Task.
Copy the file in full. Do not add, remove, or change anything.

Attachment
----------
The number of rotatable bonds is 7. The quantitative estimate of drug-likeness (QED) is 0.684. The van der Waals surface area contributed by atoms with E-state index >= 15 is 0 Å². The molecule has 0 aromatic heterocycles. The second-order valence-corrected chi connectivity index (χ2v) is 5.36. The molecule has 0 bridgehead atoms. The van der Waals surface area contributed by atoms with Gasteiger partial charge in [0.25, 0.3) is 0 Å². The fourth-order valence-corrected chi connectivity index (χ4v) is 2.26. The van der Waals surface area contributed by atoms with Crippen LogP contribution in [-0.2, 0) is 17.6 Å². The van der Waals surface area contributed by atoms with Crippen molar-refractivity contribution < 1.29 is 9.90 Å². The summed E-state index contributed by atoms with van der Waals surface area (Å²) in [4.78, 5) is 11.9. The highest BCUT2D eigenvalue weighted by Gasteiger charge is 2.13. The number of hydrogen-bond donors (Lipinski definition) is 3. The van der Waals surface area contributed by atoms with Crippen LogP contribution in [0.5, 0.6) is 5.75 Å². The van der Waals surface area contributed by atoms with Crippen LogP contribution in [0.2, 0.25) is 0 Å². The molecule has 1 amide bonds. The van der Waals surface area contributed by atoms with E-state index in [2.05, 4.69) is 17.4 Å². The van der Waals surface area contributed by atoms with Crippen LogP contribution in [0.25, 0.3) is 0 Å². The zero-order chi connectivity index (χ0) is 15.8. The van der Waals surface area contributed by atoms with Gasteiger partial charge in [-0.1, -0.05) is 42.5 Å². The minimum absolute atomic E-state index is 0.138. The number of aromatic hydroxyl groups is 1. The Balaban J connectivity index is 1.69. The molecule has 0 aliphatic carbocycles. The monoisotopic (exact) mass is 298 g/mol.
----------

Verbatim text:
The number of rotatable bonds is 7. The quantitative estimate of drug-likeness (QED) is 0.684. The van der Waals surface area contributed by atoms with E-state index >= 15 is 0 Å². The molecule has 0 aromatic heterocycles. The second-order valence-corrected chi connectivity index (χ2v) is 5.36. The molecule has 0 bridgehead atoms. The van der Waals surface area contributed by atoms with Gasteiger partial charge in [0.25, 0.3) is 0 Å². The fourth-order valence-corrected chi connectivity index (χ4v) is 2.26. The van der Waals surface area contributed by atoms with Crippen LogP contribution in [-0.2, 0) is 17.6 Å². The van der Waals surface area contributed by atoms with Crippen molar-refractivity contribution < 1.29 is 9.90 Å². The summed E-state index contributed by atoms with van der Waals surface area (Å²) in [4.78, 5) is 11.9. The highest BCUT2D eigenvalue weighted by Gasteiger charge is 2.13. The number of hydrogen-bond donors (Lipinski definition) is 3. The van der Waals surface area contributed by atoms with Crippen LogP contribution in [0.5, 0.6) is 5.75 Å². The van der Waals surface area contributed by atoms with Crippen LogP contribution in [0.2, 0.25) is 0 Å². The molecule has 1 amide bonds. The van der Waals surface area contributed by atoms with E-state index in [2.05, 4.69) is 17.4 Å². The van der Waals surface area contributed by atoms with Crippen LogP contribution in [0.25, 0.3) is 0 Å². The zero-order chi connectivity index (χ0) is 15.8. The van der Waals surface area contributed by atoms with Gasteiger partial charge in [-0.1, -0.05) is 42.5 Å². The minimum absolute atomic E-state index is 0.138. The number of aromatic hydroxyl groups is 1. The Balaban J connectivity index is 1.69. The molecule has 0 aliphatic carbocycles. The monoisotopic (exact) mass is 298 g/mol.